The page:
Preparation info

  • Difficulty


  • Yield:

    24 or More


Appears in

Craig Claiborne's Southern Cooking

Craig Claiborne's Southern Cooking

By Craig Claiborne

Published 1987

  • About

There is some dispute as to the exact origin of the name jambalaya, the excellent blend of rice and other ingredients including—depending on your recipe—sausage, shrimp, crawfish, and ham, among other things. In the most definitive book on Creole and Cajun cooking, Chef Paul Prud-homme’s Louisiana Kitchen, the author quotes the Acadian Dictionary, written by Rita and Gabrielle Claudet and published in Houma, Louisiana, in 1981. Jambalaya, the dictionary declares, “comes from the French ‘jambon’ meaning ham, the African ‘ya’ meaning rice, and the Acadian [language] where everything is “à la.’ “ If you really want to be authentic, the ham used in a basic jambalaya is a Cajun specialty called tasso. It is a highly seasoned ham and rarely found outside Louisiana.


  • ¼ pound salt pork, cut into small cubes
  • ¾ pound hot link sausages, such as chorizos or hot Italian sausages
  • 4 cups finely chopped onions
  • 3 cups finely chopped celery
  • 3 tablespoons finely minced garlic
  • 4 cups chopped sweet green peppers
  • 1 cup chopped sweet red peppers, or an additional cup of chopped sweet green peppers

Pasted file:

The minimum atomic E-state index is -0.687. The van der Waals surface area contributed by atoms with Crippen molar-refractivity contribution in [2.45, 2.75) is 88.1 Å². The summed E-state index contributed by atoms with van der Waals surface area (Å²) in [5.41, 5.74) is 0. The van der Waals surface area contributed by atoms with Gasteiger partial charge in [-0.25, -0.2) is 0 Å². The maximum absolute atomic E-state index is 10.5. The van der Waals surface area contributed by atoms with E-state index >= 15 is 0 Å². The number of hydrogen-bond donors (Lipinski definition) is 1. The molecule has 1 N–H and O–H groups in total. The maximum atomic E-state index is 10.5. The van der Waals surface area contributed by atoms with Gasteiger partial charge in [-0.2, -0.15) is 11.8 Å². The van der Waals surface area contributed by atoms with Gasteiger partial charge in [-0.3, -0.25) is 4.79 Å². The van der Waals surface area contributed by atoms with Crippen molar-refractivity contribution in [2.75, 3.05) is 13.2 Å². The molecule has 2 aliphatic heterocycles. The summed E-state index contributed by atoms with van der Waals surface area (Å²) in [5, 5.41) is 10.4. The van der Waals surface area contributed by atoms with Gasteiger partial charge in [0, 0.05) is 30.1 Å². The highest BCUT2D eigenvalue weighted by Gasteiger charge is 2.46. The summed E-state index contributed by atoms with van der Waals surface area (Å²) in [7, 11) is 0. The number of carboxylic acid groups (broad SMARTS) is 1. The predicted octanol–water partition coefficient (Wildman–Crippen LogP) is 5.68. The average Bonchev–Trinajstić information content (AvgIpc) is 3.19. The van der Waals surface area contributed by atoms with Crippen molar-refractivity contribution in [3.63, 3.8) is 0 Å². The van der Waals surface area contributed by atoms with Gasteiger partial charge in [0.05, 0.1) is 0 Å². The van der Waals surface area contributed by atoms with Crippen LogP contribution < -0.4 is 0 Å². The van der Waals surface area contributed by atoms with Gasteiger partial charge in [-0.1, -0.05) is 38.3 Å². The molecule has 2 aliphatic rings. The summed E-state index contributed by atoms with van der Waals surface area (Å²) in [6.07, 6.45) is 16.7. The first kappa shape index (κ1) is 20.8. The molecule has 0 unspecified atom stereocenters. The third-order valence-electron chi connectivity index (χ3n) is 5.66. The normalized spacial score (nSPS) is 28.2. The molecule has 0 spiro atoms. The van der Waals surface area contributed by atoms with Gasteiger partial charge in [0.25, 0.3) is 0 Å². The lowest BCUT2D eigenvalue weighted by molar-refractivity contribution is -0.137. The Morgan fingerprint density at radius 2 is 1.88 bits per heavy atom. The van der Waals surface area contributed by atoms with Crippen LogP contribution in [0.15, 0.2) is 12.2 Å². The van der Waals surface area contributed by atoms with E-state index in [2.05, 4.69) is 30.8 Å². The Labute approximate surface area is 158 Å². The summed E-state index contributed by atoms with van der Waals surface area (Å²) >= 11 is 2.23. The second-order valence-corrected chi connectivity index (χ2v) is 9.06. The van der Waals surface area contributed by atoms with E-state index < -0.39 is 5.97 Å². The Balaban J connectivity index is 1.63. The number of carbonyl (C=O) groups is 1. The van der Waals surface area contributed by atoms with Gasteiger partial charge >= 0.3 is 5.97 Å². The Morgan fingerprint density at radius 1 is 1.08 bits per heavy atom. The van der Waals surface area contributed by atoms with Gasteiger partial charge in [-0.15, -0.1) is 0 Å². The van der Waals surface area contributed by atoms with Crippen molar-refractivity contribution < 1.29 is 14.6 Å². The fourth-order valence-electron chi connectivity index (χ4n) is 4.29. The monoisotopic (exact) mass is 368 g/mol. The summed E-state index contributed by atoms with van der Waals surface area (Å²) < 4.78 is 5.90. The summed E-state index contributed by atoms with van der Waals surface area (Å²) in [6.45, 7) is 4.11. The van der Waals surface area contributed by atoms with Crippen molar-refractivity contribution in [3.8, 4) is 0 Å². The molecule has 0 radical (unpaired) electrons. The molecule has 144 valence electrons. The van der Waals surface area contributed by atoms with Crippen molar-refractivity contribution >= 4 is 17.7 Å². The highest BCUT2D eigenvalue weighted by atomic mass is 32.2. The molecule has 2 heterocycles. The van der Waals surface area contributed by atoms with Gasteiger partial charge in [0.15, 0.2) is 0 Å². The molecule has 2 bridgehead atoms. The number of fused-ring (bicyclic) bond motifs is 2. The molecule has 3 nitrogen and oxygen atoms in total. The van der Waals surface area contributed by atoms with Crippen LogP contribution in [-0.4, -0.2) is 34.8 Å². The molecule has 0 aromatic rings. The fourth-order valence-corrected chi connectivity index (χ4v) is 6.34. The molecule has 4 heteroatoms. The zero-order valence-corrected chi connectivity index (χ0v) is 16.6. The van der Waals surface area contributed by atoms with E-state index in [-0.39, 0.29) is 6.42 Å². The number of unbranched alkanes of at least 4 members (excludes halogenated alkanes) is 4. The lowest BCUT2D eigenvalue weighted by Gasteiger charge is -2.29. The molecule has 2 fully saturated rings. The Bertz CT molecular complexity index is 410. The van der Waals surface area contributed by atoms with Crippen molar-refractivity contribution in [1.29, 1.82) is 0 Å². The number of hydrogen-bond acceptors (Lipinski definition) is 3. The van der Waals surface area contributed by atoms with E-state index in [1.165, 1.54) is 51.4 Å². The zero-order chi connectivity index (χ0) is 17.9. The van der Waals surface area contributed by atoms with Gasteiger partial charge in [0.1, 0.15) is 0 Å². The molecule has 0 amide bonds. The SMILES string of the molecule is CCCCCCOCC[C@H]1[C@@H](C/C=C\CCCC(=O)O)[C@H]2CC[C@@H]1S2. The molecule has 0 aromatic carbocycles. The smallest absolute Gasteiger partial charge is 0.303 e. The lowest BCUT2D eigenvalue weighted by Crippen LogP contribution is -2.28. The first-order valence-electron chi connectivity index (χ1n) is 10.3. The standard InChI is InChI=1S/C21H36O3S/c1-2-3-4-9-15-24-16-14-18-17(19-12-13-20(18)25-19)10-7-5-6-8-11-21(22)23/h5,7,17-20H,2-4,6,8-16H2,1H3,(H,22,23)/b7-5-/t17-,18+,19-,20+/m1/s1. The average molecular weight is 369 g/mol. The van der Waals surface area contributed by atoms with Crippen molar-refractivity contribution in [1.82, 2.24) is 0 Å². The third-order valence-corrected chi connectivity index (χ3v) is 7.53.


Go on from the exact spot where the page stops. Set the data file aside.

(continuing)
• 3 pounds porkette (smoked boneless pork butt), available in supermarkets, or a cooked ham in 1 thick slice
  • 3 bay leaves
  • 3 sprigs fresh thyme, or 1 teaspoon dried
  • 1 can (35 ounces) tomatoes, preferably imported Italian tomatoes
  • 1 cup finely chopped parsley
  • Salt to taste, if desired
  • Freshly ground pepper to taste
  • Tabasco sauce to taste
  • 1 quart shucked oysters with their liquor
  • 4 cups Fish Stock or bottled clam juice, approximately
  • 4 cups water, approximately
  • 5 cups rice
  • 5 pounds raw shrimp, shelled and deveined
  • 1 pounds fresh bay scallops


  1. Using a large kettle or Dutch oven, cook the salt pork cubes, stirring often, until rendered of fat.
  2. Cut the sausages into ½-inch-thick slices and add them to the kettle. Cook about 8 minutes, stirring occasionally, and add the onions. Cook, stirring often, until wilted, and add the celery, garlic, green peppers, and red peppers.
  3. Cut the porkette or ham into 1-inch cubes and add it to the kettle. Add the bay leaves, thyme, tomatoes, parsley, salt, pepper, and Tabasco sauce. Continue cooking. Drain the oysters and add the liquor, ½ to 1 cup, to the pot.
  4. Add 2 cups fish stock and 2 cups water. Cook, stirring once or twice from the bottom, about 10 minutes.
  5. Add the rice and stir gently. Cover and cook about 15 minutes. If necessary, add a little more stock and water to prevent sticking and to keep the jambalaya from becoming too dry.
  6. Add the remaining stock and water, the shrimp, scallops, and oysters. Cook, stirring often from the bottom, 15 to 20 minutes. If necessary, add more liquid to prevent scorching and drying out.
  7. Serve with a bottle of Tabasco sauce on the side.